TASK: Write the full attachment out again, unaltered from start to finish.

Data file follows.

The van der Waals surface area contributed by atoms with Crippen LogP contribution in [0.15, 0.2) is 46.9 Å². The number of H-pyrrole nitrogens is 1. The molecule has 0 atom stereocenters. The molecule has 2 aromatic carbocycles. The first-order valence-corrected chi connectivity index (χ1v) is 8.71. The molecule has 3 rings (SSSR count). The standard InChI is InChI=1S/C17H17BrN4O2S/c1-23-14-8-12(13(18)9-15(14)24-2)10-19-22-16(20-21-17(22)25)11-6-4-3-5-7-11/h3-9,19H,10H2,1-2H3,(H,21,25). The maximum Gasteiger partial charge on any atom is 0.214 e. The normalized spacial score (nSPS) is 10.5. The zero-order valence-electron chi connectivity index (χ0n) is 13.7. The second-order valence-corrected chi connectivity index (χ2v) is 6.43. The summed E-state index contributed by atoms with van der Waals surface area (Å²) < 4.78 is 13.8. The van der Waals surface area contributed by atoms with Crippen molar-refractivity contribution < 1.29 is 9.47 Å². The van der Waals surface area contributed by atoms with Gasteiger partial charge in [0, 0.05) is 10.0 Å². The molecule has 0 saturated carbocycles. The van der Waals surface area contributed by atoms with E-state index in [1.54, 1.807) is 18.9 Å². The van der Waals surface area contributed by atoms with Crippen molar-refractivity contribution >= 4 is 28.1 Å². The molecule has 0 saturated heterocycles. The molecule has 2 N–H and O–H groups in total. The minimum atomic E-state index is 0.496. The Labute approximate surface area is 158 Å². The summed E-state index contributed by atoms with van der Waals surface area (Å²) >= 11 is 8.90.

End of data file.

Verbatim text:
The van der Waals surface area contributed by atoms with Crippen LogP contribution in [0.15, 0.2) is 46.9 Å². The number of H-pyrrole nitrogens is 1. The molecule has 0 atom stereocenters. The molecule has 2 aromatic carbocycles. The first-order valence-corrected chi connectivity index (χ1v) is 8.71. The molecule has 3 rings (SSSR count). The standard InChI is InChI=1S/C17H17BrN4O2S/c1-23-14-8-12(13(18)9-15(14)24-2)10-19-22-16(20-21-17(22)25)11-6-4-3-5-7-11/h3-9,19H,10H2,1-2H3,(H,21,25). The maximum Gasteiger partial charge on any atom is 0.214 e. The normalized spacial score (nSPS) is 10.5. The zero-order valence-electron chi connectivity index (χ0n) is 13.7. The second-order valence-corrected chi connectivity index (χ2v) is 6.43. The summed E-state index contributed by atoms with van der Waals surface area (Å²) < 4.78 is 13.8. The van der Waals surface area contributed by atoms with Crippen molar-refractivity contribution < 1.29 is 9.47 Å². The van der Waals surface area contributed by atoms with Gasteiger partial charge in [0, 0.05) is 10.0 Å². The molecule has 0 saturated carbocycles. The van der Waals surface area contributed by atoms with E-state index in [1.54, 1.807) is 18.9 Å². The van der Waals surface area contributed by atoms with Crippen molar-refractivity contribution >= 4 is 28.1 Å². The molecule has 0 saturated heterocycles. The molecule has 2 N–H and O–H groups in total. The minimum atomic E-state index is 0.496. The Labute approximate surface area is 158 Å². The summed E-state index contributed by atoms with van der Waals surface area (Å²) >= 11 is 8.90.